Tree frog leaps from endangered to threatened list


Site Administrator
Sep 17, 2002

May 3, 2003

Tree frog leaps from endangered to threatened list
By DEREK HARPER Staff Writer, (609) 272-7203

Twenty-plus years of strict development restrictions have paid off for at least one small member of the Pinelands community.

The Pine Barrens tree frog hopped off the state endangered species list Friday. The move, after 24 years, came when the state Department of Environmental Protection upgraded the animal's status from endangered to threatened. The state first considered the move last summer.

While habitat protections remain the same for the colorful 11/2-inch frogs, the "downlisting" reflects a growing confidence in their long-term survival, DEP spokesman Jack Kaskey said.

Endangered species are at risk of extinction. Threatened species are sparse but viable. "It's a notch below, but it's a better notch," Kaskey said.

DEP biologists recently determined the frog is locally abundant and that its habitat is well protected by the Pinelands Commission's Comprehensive Management Plan. The plan keeps out most large-scale development and strictly regulates other growth.

Development can easily upset the frog's native habitat. The frogs lay eggs in seasonal, isolated ponds that exist only in winter and spring. They prefer Atlantic white cedar swamps carpeted with sphagnum moss. They rely on mosquitoes for food.

Until recently, the ponds did not qualify for wetlands protections. And this state combats mosquitoes aggressively.

But in recent years the state has increased protection for the 10,000 ponds, or vernal pools, the frogs rely on, Kaskey said.

The downlisting was good news for Chris Claus. The principal park naturalist of the Cattus Island County Park in Ocean County leads nighttime frog-listening tours. The next one is scheduled for 7:30 p.m. May 15. While the news was encouraging, "time will tell if the frog is out of danger," he said.

Preservationists were delighted by the news.

"It's still holding on by a thread. We just know that the thread is a lot thicker than it was 20 years ago," said Carlton Montgomery, executive director of the Pinelands Preservation Alliance.

Pinelands Commission Chair Jim Florio, who as a congressional representative in the 1970s helped create legislation to set aside the pinelands, said the news further justifies the pinelands legislation. "Now it is clear that but for the Pinelands Preservation Act there are a lot of things that would be gone, and not just the Pine Barrens tree frog,"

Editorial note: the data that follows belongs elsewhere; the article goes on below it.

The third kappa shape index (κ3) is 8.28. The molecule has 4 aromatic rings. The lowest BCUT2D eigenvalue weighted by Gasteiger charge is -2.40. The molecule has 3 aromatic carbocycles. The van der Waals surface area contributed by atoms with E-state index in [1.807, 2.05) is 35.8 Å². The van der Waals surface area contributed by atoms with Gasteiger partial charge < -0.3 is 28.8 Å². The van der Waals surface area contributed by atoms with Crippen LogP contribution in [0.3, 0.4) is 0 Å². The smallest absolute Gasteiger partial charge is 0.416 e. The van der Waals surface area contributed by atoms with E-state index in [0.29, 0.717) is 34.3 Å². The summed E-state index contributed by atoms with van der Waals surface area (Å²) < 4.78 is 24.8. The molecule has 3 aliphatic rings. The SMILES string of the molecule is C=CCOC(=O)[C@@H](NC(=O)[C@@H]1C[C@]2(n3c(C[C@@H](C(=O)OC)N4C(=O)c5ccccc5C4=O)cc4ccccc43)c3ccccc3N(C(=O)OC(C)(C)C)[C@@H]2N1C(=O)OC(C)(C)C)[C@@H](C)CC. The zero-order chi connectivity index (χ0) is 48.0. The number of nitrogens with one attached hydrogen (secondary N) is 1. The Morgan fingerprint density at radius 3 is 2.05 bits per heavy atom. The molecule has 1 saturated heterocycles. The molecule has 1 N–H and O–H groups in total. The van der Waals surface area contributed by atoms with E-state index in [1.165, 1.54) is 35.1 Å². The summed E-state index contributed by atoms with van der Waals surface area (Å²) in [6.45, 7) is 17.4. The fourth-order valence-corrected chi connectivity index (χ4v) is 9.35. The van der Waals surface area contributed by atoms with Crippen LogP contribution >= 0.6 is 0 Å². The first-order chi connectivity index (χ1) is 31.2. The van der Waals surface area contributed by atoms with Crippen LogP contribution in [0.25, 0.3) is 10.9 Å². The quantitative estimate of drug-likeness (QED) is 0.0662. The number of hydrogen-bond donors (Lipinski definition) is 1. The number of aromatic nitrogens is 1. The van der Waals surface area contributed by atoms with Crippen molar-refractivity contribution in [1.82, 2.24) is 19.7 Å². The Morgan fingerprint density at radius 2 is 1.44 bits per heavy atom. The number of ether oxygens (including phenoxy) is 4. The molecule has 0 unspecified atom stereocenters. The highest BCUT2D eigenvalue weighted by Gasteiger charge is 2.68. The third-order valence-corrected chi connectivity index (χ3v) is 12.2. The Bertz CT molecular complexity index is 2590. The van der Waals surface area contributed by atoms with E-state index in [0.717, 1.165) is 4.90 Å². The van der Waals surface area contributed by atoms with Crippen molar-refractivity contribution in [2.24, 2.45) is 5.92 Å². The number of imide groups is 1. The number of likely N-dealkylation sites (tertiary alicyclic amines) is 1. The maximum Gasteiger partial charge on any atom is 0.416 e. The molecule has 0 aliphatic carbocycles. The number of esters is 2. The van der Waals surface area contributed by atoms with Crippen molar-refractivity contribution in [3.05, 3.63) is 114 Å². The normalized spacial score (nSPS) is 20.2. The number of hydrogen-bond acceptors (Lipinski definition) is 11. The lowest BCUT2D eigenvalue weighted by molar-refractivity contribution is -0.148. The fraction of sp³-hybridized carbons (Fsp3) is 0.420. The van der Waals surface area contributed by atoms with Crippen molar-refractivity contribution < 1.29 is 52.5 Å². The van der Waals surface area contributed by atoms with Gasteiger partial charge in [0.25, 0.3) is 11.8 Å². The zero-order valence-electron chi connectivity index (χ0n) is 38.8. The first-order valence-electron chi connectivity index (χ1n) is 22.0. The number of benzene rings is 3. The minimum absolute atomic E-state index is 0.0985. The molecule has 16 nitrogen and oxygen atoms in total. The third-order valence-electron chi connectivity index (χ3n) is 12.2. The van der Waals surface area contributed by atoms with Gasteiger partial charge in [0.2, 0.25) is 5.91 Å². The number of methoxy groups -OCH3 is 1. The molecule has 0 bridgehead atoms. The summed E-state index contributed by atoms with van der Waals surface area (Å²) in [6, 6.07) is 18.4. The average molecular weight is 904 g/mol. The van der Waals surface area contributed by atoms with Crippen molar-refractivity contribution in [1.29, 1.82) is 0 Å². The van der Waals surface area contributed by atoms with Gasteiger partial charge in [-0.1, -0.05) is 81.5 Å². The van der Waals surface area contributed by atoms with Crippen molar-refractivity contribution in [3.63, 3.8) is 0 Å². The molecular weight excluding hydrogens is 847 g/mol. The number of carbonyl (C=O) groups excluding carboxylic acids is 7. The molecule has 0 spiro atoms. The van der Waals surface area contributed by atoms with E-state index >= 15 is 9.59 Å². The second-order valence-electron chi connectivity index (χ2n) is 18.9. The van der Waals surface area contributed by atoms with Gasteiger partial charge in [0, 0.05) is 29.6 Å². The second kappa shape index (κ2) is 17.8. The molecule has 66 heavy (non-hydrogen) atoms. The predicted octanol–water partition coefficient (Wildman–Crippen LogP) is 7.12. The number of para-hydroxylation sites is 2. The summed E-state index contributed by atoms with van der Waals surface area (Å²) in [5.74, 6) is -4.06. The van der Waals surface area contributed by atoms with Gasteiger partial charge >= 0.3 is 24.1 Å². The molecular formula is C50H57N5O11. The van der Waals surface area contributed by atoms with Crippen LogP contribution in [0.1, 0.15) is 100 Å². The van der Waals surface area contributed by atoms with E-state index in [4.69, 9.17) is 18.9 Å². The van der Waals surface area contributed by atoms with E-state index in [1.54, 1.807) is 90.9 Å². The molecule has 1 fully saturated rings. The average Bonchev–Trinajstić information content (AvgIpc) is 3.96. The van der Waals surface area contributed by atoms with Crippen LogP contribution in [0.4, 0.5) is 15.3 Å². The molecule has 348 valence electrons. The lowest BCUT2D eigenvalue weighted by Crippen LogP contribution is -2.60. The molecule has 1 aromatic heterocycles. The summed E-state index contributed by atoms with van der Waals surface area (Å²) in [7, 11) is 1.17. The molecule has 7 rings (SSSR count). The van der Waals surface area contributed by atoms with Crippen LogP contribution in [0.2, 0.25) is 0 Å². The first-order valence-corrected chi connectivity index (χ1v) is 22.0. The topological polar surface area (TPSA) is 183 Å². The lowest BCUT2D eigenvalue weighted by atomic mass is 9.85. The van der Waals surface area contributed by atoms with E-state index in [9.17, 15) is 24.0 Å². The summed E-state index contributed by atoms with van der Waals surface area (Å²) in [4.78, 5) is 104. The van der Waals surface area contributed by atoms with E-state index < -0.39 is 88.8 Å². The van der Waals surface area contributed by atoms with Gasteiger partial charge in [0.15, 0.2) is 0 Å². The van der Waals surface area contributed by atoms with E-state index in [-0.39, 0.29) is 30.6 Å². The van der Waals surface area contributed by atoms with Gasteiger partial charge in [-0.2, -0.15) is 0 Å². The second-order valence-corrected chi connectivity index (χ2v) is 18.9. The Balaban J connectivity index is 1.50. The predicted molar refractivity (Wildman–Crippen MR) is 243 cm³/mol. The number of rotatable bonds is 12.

The frogs are one of the most distinct animals of New Jersey's pinelands. Green with a lavender stripe of a mask across the eyes, the animal was included by artist Andy Warhol alongside the Siberian tiger, bald eagle and African elephant in his 1983 endangered animals print series.

The frogs are found throughout New Jersey's pinelands. At night, their distinctive "quonk-quonk-quonk" mating call can be heard during May and June.

The DEP has the frog's mating call online at

While the frogs live in isolated patches of North Carolina, South Carolina, Georgia and western Florida, their biggest communities are in cedars swamps of this state's pinelands. New Jersey is also where they first were found.

To e-mail Derek Harper at The Press:


It's great to hear that the Pine Barrens Treefrog is a viable population, in great abundance in the Pine Barrens. It's also neat to hear it by clicking on the link you posted, Guy. I clicked at I was brought right to my Windows Media Player. You hear the honk of the treefrog, and then to hear it again I just hit "play" (it again, Sam) on the media player. I thought I heard a Pine Barrens Treefrog in a building in Philadelpha, but it was just the native-abrasive Philadelphia accent. :wink:

It wasn't the Pine Barrens and its development restrictions alone that helped boost the Pine Barrens Treefrog population and elevate it from endangered to threatened species. (I wouldn't say, as did Carton Montgomery from the Pinelands Preservation Alliance, that the species was just hanging on by a thread.) Remember the efforts by the NJ Division of Fish and Wildlife and how successful it was.

There is much land in New Jersey where the treefrog can thrive, including areas in the vast acrage that the Division of Fish and Wildlife manage. The one place where I could find a more complete habitat description of the treefrog's habitat, where cranberry bogs was included, was from the Pine Barrens Commission.

That's interesting that the treefrogs rely on mosquitos for food and that, in the article, it's implied that combating mosquitos agressively may threaten the treefrog population. It's good that treefrogs eat mosquitos and other pests, but a question arises about spraying for mosquitos. If mosquitos are in areas where the treefrogs are plentiful, they will minimize the mosquitos population. But for habitat that treefrogs and mosquitos share where there are very few or no treefrogs, then should it be sprayed. It's sort of a chicken-and-egg question. I would hope that in the event of a threat such as West Nile Virus, that responsible people would spray the mosquitos.

It's a good idea, by the way, to spray oneself with bug repellent. I just pulled a fat, well-fed blood sucking tick off off Dolly. I don't know if she got it here or in the Pine Barrens. I haven't visited the Pine Barrens for awhile, but a few days ago visited the Assupink Wildlife Management area, which is roughly 10 miles east of Trenton.